Prior to performing any professional services, inform each client or patient that he or she is an unlicensed registered associate marriage and family therapist, provide his or her registration number and the name of his or her employer, and indicate whether he or she is under the supervision of a licensed marriage and family therapist, licensed clinical social worker, licensed professional clinical counselor, licensed psychologist, or a licensed physician and surgeon certified in psychiatry by the American Board of Psychiatry and Neurology.

Further, any advertisement by or on behalf of a registered associate marriage and family therapist must include, at a minimum, all of the following information:

(A) That he or she is a registered associate marriage and family therapist.

(B) The associate’s registration number.

(C) The name of his or her employer.

(D) That he or she is supervised by a licensed person.

And the abbreviation “AMFT” cannot be used in an advertisement unless the title “registered associate marriage and family therapist” appears in the advertisement.

The California Code of Regulations (CCR) contains additional rules, including 16 CCR 1833 and 1833.1 which contain additional rules governing supervision. For example, 16 CCR 1833 provides:

(d) Experience gained by interns and trainees shall be subject to the following conditions, as applicable:

(1) When an intern employed in private practice is supervised by someone other than the employer, the supervisor must be employed by and practice at the same site(s) as the intern’s employer.

(2) A trainee shall not perform services in a private practice.

(3) Interns and trainees may only perform services as employees or volunteers and not as independent contractors.

Note that 1833(d)(2)’s prohibition relates to “a trainee.” In its publication, Important Answers to Frequently Asked Questions for Associate Marriage & Family Therapists and MFT Trainees, BBS states that trainees are prohibited from working in a private practice settings.

As to Associate MFTs:

You may not work in a private practice until your Associate registration number has been issued by the board. You may work in private practice for a maximum of six (6) years, until your first Associate registration has met its maximum length. There are no exceptions. Statutes cited: BPC sections 4980.43 and 4984.01; Regulation cited: Title 16, California Code of Regulations (CCR) section 1833…

Only those who have been issued a first Associate registration number may work in a private practice. Associates issued a subsequent registration may NOT work in a private practice setting. There are no exceptions. All other work settings are permissible.” Statute cited: BPC section 4984.01….

Only in a private practice setting does a supervisor need to be employed by, and practice at, the same site as the registrant’s employer.” Statute cited: BPC section 4980.43; Regulations cited: Title 16, CCR sections 1833 and 1833.1….

All Associates must be a paid W-2 employee or volunteer employee, and Associates may not bill clients directly.” Statute cited: BPC section 4980.43; Regulation cited: Title 16, CCR section 1833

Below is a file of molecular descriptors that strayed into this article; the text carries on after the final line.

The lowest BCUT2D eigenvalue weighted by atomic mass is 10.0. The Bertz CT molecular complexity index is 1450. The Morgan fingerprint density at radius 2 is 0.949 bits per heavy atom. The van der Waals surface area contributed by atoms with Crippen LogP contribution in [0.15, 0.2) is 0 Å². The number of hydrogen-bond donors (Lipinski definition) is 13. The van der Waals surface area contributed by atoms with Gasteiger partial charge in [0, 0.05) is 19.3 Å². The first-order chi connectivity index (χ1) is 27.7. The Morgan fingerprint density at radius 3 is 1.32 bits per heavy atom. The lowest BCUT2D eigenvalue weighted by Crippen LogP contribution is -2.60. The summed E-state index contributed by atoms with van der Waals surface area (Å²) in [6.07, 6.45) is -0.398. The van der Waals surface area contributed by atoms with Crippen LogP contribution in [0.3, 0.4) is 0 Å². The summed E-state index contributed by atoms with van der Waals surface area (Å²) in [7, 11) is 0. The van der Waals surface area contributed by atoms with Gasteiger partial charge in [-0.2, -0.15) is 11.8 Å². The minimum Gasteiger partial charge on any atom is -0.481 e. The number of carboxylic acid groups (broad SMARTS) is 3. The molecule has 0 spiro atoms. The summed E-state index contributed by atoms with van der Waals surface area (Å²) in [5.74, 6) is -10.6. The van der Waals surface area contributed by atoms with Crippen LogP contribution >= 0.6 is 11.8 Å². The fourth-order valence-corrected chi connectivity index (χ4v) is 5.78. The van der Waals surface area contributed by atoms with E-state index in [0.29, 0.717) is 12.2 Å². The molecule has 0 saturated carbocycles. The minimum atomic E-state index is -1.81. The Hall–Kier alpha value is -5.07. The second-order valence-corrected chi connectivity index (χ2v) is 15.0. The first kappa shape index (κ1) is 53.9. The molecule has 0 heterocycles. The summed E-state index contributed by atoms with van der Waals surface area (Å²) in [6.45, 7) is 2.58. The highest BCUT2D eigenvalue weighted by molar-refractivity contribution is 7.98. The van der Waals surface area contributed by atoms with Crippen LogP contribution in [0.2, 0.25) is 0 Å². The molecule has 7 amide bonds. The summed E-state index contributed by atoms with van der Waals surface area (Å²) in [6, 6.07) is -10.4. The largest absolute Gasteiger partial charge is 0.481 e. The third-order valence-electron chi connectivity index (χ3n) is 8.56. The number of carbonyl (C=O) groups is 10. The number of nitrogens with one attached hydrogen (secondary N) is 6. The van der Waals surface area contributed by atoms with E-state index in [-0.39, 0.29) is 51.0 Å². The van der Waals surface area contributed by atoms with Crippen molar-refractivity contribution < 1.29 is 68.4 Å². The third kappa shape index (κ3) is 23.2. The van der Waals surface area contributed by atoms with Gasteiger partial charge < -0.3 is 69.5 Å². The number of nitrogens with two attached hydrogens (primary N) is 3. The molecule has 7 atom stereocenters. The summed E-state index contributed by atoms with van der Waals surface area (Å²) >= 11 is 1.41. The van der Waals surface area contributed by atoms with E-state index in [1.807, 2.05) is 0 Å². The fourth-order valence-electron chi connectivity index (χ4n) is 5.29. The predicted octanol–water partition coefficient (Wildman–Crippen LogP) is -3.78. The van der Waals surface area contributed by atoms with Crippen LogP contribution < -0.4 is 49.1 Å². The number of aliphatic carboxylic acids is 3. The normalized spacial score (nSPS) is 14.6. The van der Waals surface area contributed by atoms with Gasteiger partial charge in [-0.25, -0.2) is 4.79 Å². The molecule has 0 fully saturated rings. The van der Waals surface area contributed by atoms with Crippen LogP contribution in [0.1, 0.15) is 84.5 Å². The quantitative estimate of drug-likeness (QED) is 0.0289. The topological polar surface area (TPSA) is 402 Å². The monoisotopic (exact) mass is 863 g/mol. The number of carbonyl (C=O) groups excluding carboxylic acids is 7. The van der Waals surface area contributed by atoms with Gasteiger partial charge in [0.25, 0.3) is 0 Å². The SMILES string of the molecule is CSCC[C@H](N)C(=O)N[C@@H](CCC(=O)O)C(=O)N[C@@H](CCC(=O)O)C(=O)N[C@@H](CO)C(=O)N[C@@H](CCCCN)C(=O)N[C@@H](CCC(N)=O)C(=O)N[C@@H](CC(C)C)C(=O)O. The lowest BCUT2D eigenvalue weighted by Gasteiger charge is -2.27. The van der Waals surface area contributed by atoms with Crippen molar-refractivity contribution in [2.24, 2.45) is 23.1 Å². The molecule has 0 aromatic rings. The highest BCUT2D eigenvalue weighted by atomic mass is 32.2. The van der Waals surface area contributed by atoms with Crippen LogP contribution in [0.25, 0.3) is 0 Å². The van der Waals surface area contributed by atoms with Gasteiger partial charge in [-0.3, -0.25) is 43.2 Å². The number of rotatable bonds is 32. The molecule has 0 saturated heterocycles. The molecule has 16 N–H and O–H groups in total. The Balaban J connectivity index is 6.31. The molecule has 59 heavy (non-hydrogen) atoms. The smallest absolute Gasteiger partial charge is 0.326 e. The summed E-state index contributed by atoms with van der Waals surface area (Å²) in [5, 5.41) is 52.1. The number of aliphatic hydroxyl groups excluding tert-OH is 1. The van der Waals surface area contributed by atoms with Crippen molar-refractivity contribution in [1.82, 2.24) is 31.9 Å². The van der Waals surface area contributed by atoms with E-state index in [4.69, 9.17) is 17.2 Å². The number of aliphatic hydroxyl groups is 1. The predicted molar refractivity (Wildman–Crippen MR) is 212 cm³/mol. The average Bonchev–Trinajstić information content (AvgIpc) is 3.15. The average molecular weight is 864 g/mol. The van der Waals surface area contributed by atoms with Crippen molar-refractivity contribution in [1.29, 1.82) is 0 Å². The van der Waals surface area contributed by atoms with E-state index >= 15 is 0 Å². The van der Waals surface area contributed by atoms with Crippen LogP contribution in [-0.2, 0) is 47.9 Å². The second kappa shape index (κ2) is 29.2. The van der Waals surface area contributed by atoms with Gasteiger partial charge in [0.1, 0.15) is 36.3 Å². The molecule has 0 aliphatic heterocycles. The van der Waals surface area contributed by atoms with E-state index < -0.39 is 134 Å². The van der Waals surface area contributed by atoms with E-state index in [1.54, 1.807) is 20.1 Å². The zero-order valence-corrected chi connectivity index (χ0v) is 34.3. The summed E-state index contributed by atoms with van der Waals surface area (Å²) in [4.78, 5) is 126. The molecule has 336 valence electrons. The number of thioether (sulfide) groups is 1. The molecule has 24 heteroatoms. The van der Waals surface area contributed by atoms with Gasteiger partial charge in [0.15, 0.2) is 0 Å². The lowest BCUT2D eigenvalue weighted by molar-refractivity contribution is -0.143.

In general, the FAQ is a good resource with respect to supervision requirements.  The main point here is that the rules are very micro.

Health Coaching?

One takeaway here is that the statutes and regulations are very specific, and do not talk about a category called “health coach.”

The health coaching category is one that healthcare providers like to embrace, yet it is a legal stretch to assume the health coach identify.

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Particularly for this class of providers called an Associate MFT, the legal rules are very specific around how this person must be supervised, and what they can be called, and how they can be advertised.

This might seem like a word game, but it is not a trivial point.  Frequently, we see healthcare providers trying to bend the rules of what they are licensed to do, and, calling themselves all sorts of things and giving themselves creative titles to try to underscore the creative nature of their approach to health and wellness. The AMFT rules require certain disclosures to the patient about the AMFT’s licensure and role. And the AMFT is bound by the overarching legal definition of “the practice of marriage and family therapy” which is:

that service performed with individuals, couples, or groups wherein interpersonal relationships are examined for the purpose of achieving more adequate, satisfying, and productive marriage and family adjustments. This practice includes relationship and pre-marriage counseling.

While the professional standard of care leaves some creativity in clinical practice to benefit the patient, this creativity does not necessarily extend to the legal requirements for how healthcare licensees must supervise, advertise, and conduct themselves.

The laws can be persnickety.  But that is where retaining a knowledgeable healthcare lawyer, who understands the laws governing psychiatry and behavioral health, can be helpful.  The best practice is to contact an experienced healthcare lawyer who can advise you on how to navigate healthcare legal requirements specific to your integrative care center, mental or behavioral healthcare practice or business.